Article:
Album Review: Wale – The Gifted

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In Washington D.C., there are two main types of music people support: the popular local music genre known as “go-go” and almost anything Wale releases. Upon the announcement of his new album in mid-March, anticipation started to buzz throughout the city. His main single from the album, “Bad,” which features fellow Washingtonian Tiara Thomas, seemed to gain traction not only locally, but nationally as well. The winding beat, smooth chorus and the creaking bed background could be heard through car speakers around the country, something that could not necessarily be said even a year ago. Although he gained early support from the DMV (D.C., Maryland, Virginia), both rap fans and fellow artists were extremely critical of Wale. From the infamous Kid Cudi-Wale feud to his early parting with Interscope Records, Wale has faced adversity throughout his career, which helped shape and create his third album, The Gifted.

With The Gifted, Wale had complete control over the album, including the ability to control key aspects of the album such as production and engineering. In doing so Wale has created his most personal album. He discusses everything from his personal struggles dealing with fame, money, women, his temper, among other things, leaving almost no stone unturned in his musical depiction of his life. This narrative really starts with the album cover. The unconventional image of a bust of Wale paired with a mural of money, shady men in front of a grocery store and women in front of the Capitol all paint a picture that is discussed much more deeply within the music. Almost like a book, the cover of The Gifted can really only be understood upon listening to the full album, where upon completing it the meaning of the mural and statue is revealed.

Like a book, every song seems like a chapter, each one leading into the other. Sometimes they are literally connected to one another (at the end of track 3, titled “Sunshine,” he ends the song by repeating “we ain’t ‘posed to neva…” which is the chorus for track 4, titled “Heaven’s Afternoon”), but most other times the connection is through the content. The natural transition from Wale’s reflection on his past and current situations to his beliefs and feelings towards women, and then finally his expectations of the future fuse together chronologically in a way most other rap albums do not.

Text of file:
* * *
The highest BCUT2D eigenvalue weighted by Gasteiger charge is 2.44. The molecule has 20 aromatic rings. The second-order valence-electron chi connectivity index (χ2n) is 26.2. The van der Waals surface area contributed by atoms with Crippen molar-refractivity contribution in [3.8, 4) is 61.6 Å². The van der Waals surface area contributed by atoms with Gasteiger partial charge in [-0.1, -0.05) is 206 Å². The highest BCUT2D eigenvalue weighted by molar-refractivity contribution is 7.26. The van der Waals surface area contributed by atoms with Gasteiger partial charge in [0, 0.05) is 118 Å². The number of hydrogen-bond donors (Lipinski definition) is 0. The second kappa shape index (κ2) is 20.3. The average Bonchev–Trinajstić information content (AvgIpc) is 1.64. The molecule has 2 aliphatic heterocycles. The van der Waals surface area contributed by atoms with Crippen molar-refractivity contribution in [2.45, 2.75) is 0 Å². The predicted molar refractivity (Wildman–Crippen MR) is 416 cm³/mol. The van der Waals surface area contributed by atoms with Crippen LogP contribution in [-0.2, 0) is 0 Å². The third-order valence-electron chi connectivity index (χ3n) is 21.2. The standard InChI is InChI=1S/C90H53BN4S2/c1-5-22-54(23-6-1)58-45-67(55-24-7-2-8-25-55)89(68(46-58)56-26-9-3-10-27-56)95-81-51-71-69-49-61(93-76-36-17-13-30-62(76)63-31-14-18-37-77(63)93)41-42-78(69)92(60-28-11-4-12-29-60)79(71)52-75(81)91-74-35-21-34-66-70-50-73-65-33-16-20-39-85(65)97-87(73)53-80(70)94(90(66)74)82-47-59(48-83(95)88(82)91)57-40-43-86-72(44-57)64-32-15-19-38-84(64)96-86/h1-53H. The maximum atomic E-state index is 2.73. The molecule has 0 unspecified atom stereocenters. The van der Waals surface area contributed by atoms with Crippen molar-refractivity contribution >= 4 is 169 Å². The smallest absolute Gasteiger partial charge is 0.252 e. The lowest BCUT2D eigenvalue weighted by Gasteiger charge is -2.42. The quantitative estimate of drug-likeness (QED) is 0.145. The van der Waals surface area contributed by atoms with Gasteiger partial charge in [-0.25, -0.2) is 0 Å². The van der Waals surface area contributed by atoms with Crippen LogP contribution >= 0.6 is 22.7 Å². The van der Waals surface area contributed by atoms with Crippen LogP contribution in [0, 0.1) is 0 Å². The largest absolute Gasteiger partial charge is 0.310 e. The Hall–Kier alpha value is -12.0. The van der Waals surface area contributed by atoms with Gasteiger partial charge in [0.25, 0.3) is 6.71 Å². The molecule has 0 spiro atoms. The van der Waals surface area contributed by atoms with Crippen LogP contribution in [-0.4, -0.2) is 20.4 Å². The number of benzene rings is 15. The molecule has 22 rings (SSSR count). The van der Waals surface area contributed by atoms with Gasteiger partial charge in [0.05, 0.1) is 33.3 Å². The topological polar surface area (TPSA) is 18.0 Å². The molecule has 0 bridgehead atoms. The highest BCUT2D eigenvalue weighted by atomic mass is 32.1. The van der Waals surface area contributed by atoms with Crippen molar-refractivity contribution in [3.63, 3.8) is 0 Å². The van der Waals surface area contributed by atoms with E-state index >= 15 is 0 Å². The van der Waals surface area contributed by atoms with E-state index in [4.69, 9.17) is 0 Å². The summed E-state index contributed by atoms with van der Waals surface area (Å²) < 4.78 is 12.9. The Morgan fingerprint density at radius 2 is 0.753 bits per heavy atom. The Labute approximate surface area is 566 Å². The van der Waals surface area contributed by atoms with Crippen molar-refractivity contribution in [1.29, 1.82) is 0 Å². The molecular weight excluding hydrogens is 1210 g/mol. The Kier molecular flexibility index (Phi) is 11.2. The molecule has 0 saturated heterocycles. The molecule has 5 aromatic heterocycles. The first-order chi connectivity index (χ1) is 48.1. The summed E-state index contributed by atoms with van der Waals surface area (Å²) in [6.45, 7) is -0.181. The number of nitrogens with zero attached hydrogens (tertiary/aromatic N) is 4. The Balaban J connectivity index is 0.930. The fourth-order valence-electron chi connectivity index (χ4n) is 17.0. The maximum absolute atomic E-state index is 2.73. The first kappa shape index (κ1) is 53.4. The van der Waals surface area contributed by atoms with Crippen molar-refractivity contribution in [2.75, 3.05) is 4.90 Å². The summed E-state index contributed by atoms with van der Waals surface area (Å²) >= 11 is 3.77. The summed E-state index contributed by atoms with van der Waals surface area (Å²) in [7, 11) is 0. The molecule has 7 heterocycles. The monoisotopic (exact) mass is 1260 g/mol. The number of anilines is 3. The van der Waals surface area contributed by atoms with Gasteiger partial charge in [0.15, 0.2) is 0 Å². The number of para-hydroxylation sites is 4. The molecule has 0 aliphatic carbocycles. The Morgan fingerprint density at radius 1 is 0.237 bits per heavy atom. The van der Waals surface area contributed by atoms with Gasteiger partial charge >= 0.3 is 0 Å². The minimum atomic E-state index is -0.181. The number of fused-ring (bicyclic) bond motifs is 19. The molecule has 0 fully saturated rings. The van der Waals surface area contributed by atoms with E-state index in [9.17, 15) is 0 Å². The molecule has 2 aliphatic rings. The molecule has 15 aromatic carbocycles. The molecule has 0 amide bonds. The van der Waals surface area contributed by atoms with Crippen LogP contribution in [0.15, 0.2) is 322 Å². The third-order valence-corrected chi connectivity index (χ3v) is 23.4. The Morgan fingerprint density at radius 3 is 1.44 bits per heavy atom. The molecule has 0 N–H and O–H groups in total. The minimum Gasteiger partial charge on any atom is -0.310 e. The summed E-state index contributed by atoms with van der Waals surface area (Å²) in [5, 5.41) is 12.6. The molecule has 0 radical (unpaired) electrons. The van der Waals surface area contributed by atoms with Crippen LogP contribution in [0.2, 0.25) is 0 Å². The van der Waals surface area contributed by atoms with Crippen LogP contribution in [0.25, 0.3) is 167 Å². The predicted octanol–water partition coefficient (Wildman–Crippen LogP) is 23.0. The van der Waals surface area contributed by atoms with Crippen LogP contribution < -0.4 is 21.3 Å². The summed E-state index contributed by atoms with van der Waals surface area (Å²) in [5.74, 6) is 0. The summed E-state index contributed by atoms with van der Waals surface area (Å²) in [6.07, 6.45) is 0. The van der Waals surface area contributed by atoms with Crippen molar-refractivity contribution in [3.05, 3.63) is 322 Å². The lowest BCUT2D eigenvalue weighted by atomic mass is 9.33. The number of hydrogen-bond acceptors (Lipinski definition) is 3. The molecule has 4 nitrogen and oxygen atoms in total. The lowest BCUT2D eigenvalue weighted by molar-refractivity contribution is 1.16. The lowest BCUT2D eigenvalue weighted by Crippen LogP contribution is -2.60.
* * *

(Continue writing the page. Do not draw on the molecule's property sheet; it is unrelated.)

By following this structure, Wale actually creates an extremely well-rounded album. Oftentimes, rappers stick to what they are characteristically known for– however, Wale shows off his versatility, showcasing his ability to create songs for everyone. He has smooth airy songs with lots of personal meaning (“Sunshine,” “Heaven’s Afternoon,” Gullible”), songs that can turn any social gathering into a full-blown dance party (“Clappers”) and romantic songs (“Bad Remix,” “Tired of Dreaming”) all on the same album. The ability to have these different types of songs, and others not mentioned, on the same album is something not many others can do across hip-hop. The ability to create a sonically pleasing, complete album such as this is really what makes Wale gifted.

Some may not like every song on the album, but I would be shocked if the average listener could not find at least one song that they like. The diversity, personal depth and story-telling nature of this album is unparalleled in rap this year and is something that Wale can possibly become a pioneer of. As a long time Wale fan, I believe this is his best album, and it could not have come at a better time. With his career being on the precipice of success once again Wale proves that he is really here to stay and that his once believed over-rated tag can be lifted for one of greatness. By creating one of the best albums of the summer, and maybe the year, Wale has really proved that he deserves to be considered one of the greats in hip-hop, with this album being merely a springboard into the future.

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